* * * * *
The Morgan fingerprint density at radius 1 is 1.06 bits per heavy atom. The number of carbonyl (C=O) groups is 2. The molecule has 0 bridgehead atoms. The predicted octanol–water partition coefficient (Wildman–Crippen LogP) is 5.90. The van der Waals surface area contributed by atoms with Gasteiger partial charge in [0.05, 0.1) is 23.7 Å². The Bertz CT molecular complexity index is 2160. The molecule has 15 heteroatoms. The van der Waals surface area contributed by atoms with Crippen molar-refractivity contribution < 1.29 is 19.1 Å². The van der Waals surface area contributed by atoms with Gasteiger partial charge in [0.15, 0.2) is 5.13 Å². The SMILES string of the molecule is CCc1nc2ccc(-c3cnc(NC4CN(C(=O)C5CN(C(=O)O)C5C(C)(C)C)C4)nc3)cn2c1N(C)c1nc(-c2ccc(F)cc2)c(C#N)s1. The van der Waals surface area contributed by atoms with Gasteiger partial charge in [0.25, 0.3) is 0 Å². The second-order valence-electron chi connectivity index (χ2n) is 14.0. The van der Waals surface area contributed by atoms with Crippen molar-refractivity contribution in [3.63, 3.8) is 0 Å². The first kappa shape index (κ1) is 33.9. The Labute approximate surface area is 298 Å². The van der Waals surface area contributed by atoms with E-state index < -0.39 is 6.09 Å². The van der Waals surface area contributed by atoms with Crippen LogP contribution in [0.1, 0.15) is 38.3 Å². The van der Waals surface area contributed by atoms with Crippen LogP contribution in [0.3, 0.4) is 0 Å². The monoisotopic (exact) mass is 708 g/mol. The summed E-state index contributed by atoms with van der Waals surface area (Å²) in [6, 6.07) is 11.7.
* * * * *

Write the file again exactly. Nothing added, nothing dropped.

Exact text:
The Morgan fingerprint density at radius 1 is 1.06 bits per heavy atom. The number of carbonyl (C=O) groups is 2. The molecule has 0 bridgehead atoms. The predicted octanol–water partition coefficient (Wildman–Crippen LogP) is 5.90. The van der Waals surface area contributed by atoms with Gasteiger partial charge in [0.05, 0.1) is 23.7 Å². The Bertz CT molecular complexity index is 2160. The molecule has 15 heteroatoms. The van der Waals surface area contributed by atoms with Crippen molar-refractivity contribution < 1.29 is 19.1 Å². The van der Waals surface area contributed by atoms with Gasteiger partial charge in [0.15, 0.2) is 5.13 Å². The SMILES string of the molecule is CCc1nc2ccc(-c3cnc(NC4CN(C(=O)C5CN(C(=O)O)C5C(C)(C)C)C4)nc3)cn2c1N(C)c1nc(-c2ccc(F)cc2)c(C#N)s1. The van der Waals surface area contributed by atoms with Gasteiger partial charge in [0.25, 0.3) is 0 Å². The second-order valence-electron chi connectivity index (χ2n) is 14.0. The van der Waals surface area contributed by atoms with Crippen molar-refractivity contribution in [3.63, 3.8) is 0 Å². The first kappa shape index (κ1) is 33.9. The Labute approximate surface area is 298 Å². The van der Waals surface area contributed by atoms with E-state index < -0.39 is 6.09 Å². The van der Waals surface area contributed by atoms with Crippen LogP contribution in [0.1, 0.15) is 38.3 Å². The van der Waals surface area contributed by atoms with Crippen LogP contribution in [0.3, 0.4) is 0 Å². The monoisotopic (exact) mass is 708 g/mol. The summed E-state index contributed by atoms with van der Waals surface area (Å²) in [6, 6.07) is 11.7.